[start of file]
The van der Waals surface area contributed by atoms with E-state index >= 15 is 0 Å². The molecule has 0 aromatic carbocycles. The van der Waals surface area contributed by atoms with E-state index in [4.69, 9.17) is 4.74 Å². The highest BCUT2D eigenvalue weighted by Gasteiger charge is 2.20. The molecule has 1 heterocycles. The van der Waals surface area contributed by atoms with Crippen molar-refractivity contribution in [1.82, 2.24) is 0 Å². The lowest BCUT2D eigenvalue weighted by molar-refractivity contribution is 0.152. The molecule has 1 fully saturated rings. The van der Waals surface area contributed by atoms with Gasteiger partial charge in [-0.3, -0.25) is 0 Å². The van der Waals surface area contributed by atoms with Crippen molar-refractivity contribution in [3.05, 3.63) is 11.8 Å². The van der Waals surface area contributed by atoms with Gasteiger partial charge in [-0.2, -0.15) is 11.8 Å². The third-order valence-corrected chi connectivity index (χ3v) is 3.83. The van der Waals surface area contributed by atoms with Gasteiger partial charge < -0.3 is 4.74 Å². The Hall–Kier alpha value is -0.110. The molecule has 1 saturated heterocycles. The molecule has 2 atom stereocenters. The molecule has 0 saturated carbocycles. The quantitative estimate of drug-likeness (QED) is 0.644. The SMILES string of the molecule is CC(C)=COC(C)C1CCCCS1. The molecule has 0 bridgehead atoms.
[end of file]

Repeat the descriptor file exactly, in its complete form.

The van der Waals surface area contributed by atoms with E-state index >= 15 is 0 Å². The molecule has 0 aromatic carbocycles. The van der Waals surface area contributed by atoms with E-state index in [4.69, 9.17) is 4.74 Å². The highest BCUT2D eigenvalue weighted by Gasteiger charge is 2.20. The molecule has 1 heterocycles. The van der Waals surface area contributed by atoms with Crippen molar-refractivity contribution in [1.82, 2.24) is 0 Å². The lowest BCUT2D eigenvalue weighted by molar-refractivity contribution is 0.152. The molecule has 1 fully saturated rings. The van der Waals surface area contributed by atoms with Gasteiger partial charge in [-0.3, -0.25) is 0 Å². The van der Waals surface area contributed by atoms with Crippen molar-refractivity contribution in [3.05, 3.63) is 11.8 Å². The van der Waals surface area contributed by atoms with Gasteiger partial charge in [-0.2, -0.15) is 11.8 Å². The third-order valence-corrected chi connectivity index (χ3v) is 3.83. The van der Waals surface area contributed by atoms with Gasteiger partial charge < -0.3 is 4.74 Å². The Hall–Kier alpha value is -0.110. The molecule has 1 saturated heterocycles. The molecule has 2 atom stereocenters. The molecule has 0 saturated carbocycles. The quantitative estimate of drug-likeness (QED) is 0.644. The SMILES string of the molecule is CC(C)=COC(C)C1CCCCS1. The molecule has 0 bridgehead atoms.